well, as far as i know, the algorithm is the same as the one used by lighting. it computest the triangle normal vector, then it computes the viewer vector and then it computes a dotproduct between them. if the angle is > 90 degrees, the triangle is invisible to the user.


For flexibility, and for the fact that a single triangle can have three different normals for surface approximation, all pointing to different directions.

The winding order of the vertices - in the context of graphics API:s - is almost exclusively used for backface culling.

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The algorithm is very simple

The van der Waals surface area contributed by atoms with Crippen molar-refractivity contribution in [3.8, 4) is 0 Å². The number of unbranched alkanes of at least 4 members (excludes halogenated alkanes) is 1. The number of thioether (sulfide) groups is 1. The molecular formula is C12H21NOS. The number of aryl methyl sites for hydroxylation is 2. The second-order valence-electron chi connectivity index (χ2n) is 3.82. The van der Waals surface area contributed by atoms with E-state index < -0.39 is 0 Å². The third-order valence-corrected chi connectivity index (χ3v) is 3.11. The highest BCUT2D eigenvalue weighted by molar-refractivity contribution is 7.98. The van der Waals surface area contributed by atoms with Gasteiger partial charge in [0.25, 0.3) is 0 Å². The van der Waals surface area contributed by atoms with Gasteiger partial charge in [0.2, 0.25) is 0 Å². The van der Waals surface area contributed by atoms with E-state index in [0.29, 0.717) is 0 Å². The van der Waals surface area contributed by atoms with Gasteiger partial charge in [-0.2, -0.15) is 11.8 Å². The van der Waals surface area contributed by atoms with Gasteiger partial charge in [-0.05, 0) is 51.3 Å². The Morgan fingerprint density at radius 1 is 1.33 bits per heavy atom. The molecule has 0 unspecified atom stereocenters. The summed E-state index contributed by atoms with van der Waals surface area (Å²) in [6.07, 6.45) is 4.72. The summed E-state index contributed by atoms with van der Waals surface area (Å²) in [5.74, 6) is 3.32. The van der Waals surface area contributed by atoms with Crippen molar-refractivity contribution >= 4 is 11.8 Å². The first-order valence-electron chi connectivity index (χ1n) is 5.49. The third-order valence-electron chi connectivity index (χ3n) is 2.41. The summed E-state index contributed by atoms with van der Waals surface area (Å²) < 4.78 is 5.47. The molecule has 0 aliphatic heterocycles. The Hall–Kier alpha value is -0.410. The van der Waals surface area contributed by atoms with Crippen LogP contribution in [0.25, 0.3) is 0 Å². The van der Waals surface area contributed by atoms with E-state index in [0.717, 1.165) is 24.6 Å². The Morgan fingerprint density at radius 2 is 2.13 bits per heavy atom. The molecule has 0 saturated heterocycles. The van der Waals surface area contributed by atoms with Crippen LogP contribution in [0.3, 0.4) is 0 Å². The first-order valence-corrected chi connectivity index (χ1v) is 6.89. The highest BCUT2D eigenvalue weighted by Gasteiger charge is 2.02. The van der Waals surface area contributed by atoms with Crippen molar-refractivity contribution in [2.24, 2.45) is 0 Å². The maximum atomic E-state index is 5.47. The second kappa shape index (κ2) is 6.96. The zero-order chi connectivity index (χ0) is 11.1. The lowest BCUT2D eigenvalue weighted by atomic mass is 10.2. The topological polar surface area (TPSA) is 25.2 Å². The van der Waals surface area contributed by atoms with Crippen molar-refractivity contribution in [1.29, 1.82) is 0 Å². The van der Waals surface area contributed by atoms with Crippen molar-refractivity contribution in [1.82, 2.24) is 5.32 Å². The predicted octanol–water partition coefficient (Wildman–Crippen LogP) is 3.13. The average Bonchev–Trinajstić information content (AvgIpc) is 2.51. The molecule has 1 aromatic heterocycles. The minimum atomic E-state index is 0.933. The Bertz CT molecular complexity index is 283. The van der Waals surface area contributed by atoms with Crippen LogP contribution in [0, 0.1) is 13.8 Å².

Given a polygon A. B, C, .... you can compute the normal from the first three points.

normal = ( B-A ) ^ ( C-A )


The observer looks always in the opposite z direction ( that is after the modelview transform is like it is)

Now, if the polygon is looking toward the observer the scalar product

normal * observer_direction

is negative otherwise is positive.

// since you need only the z you can 'optimize' the code
bool back_faced = CCW ? ((B-A)^(C-A)).z > 0 : ((B-A)^(C-A)).z < 0;


It's performed by OpenGL before rasterization

EDIT: I confused the sign in back_faced (as I wrote before if the sign is <0 the polygon is front_facing...)

[Edited by - blizzard999 on September 6, 2005 4:05:34 AM]

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Quote:
Original post by blizzard999
The algorithm is very simple
Given a polygon A. B, C, .... you can compute the normal from the first three points.